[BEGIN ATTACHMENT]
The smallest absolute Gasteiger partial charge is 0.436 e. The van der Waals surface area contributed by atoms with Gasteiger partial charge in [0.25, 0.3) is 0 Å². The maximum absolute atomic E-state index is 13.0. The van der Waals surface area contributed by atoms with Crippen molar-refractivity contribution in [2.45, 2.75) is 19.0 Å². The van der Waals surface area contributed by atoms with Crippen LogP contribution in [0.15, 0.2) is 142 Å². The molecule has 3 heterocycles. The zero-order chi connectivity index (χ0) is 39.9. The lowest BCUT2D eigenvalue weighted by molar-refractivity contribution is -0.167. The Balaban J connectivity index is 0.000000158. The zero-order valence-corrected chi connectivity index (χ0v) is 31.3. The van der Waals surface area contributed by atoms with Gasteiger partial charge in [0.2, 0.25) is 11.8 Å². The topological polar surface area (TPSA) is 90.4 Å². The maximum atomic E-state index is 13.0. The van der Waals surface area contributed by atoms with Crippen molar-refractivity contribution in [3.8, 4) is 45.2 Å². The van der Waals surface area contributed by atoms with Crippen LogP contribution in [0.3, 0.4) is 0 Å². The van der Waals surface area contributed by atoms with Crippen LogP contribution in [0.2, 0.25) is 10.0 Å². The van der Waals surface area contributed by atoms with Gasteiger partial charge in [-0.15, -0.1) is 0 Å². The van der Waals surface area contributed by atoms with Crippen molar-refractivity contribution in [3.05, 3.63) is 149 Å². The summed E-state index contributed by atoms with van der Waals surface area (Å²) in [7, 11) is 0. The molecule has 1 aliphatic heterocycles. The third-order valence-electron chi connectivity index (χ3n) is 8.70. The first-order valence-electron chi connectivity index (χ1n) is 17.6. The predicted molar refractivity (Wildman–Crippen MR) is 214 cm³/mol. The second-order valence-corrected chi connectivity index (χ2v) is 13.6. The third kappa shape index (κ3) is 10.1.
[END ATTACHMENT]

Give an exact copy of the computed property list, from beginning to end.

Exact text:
The smallest absolute Gasteiger partial charge is 0.436 e. The van der Waals surface area contributed by atoms with Gasteiger partial charge in [0.25, 0.3) is 0 Å². The maximum absolute atomic E-state index is 13.0. The van der Waals surface area contributed by atoms with Crippen molar-refractivity contribution in [2.45, 2.75) is 19.0 Å². The van der Waals surface area contributed by atoms with Crippen LogP contribution in [0.15, 0.2) is 142 Å². The molecule has 3 heterocycles. The zero-order chi connectivity index (χ0) is 39.9. The lowest BCUT2D eigenvalue weighted by molar-refractivity contribution is -0.167. The Balaban J connectivity index is 0.000000158. The zero-order valence-corrected chi connectivity index (χ0v) is 31.3. The van der Waals surface area contributed by atoms with Gasteiger partial charge in [0.2, 0.25) is 11.8 Å². The topological polar surface area (TPSA) is 90.4 Å². The maximum atomic E-state index is 13.0. The van der Waals surface area contributed by atoms with Crippen molar-refractivity contribution in [3.8, 4) is 45.2 Å². The van der Waals surface area contributed by atoms with Crippen LogP contribution in [0.3, 0.4) is 0 Å². The van der Waals surface area contributed by atoms with Crippen LogP contribution in [0.2, 0.25) is 10.0 Å². The van der Waals surface area contributed by atoms with Gasteiger partial charge in [-0.15, -0.1) is 0 Å². The van der Waals surface area contributed by atoms with Crippen molar-refractivity contribution in [3.05, 3.63) is 149 Å². The summed E-state index contributed by atoms with van der Waals surface area (Å²) in [7, 11) is 0. The molecule has 1 aliphatic heterocycles. The third-order valence-electron chi connectivity index (χ3n) is 8.70. The first-order valence-electron chi connectivity index (χ1n) is 17.6. The predicted molar refractivity (Wildman–Crippen MR) is 214 cm³/mol. The second-order valence-corrected chi connectivity index (χ2v) is 13.6. The third kappa shape index (κ3) is 10.1.